The Government has made clear that it is against a universal vaccine passport scheme on civil liberties and cost grounds.
However, some Cabinet ministers are understood to favour this targeted vaccine passport scheme.
The most common use will be to allow people to go away on foreign holidays, but a vaccine passport could assist people to take part in another activity, once they have been inoculated.
The success of any scheme hangs on whether being vaccinated means that it is not possible to transmit the virus to others. Ministers are eagerly awaiting the results of tests on the transmissibility of COVID-19…
The source added that a vaccine passport would win more backing if it were only required for specific tasks in the UK, or to go on holiday, where inoculations are required.
The source said: “Just as you need a passport to travel, then if it is linked to a particular objective [like travel] that might work.
“It is like a driving licence – you have a driving licence because you want to drive, you have a passport to travel.”
The source added that a targeted approach was preferred by ministers: “A lot of us would be nervous about liberty-curtailing complications. The system would be huge to administer.”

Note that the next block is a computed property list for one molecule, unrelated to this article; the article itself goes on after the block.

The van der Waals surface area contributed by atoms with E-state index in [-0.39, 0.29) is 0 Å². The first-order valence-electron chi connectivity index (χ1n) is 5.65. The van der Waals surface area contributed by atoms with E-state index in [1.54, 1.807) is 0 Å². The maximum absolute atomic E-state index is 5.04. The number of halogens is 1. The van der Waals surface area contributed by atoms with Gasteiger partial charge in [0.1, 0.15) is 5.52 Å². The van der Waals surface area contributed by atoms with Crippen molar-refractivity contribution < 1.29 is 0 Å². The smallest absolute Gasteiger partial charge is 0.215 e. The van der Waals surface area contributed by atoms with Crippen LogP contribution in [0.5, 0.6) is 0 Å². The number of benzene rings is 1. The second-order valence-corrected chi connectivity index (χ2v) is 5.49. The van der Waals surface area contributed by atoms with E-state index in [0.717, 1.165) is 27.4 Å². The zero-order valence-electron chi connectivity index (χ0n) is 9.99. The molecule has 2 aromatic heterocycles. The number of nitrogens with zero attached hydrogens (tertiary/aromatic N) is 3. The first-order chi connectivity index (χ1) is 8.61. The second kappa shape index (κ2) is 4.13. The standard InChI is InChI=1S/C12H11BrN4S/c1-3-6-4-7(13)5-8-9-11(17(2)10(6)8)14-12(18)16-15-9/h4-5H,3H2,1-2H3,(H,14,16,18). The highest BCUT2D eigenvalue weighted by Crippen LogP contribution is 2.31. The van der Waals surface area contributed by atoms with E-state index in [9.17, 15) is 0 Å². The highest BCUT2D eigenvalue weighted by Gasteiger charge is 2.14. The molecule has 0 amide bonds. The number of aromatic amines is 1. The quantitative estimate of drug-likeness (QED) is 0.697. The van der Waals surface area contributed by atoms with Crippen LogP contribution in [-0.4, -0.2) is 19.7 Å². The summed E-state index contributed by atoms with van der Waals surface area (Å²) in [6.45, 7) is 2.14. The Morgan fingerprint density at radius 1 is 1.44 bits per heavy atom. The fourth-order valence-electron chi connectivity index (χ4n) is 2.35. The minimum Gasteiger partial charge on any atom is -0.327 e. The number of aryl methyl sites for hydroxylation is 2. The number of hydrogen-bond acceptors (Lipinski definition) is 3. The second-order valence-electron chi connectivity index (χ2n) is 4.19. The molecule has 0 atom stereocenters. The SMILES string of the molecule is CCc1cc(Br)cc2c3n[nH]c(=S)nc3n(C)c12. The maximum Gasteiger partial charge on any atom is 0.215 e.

Worth reading in full.
Ministers have previously stated that there were no plans for vaccine passports, but with an increasing number of countries now looking to implement such schemes it seems realpolitik has triumphed. The concern is not so much about the necessity of having vaccine passports for international travel, but what else one might need the document for. ITV News has an example:
The system could permit a return for fans to sporting events, as long as they can prove they have received a vaccine.
At the Super Bowl in Florida, for example, a reduced crowd including 7,500 inoculated medical professionals will be allowed to attend at the weekend.
The idea could also be spread to other activities, such as going to restaurants, bars or the cinema, for example, with visitors being able to prove their vaccination with their vaccine passport.
As the Test and Trace app showed, it is possible to operate a similar system in hospitality establishments.
The Sandwich Generation is Feeling the Pressure
It is well known that the lockdown badly affects the young and the old, but less is heard about those in the middle. A report from the University of Southampton’s Centre for Population Change suggests that they too have struggled, as they try to look after older relatives on the one hand, and younger ones on the other: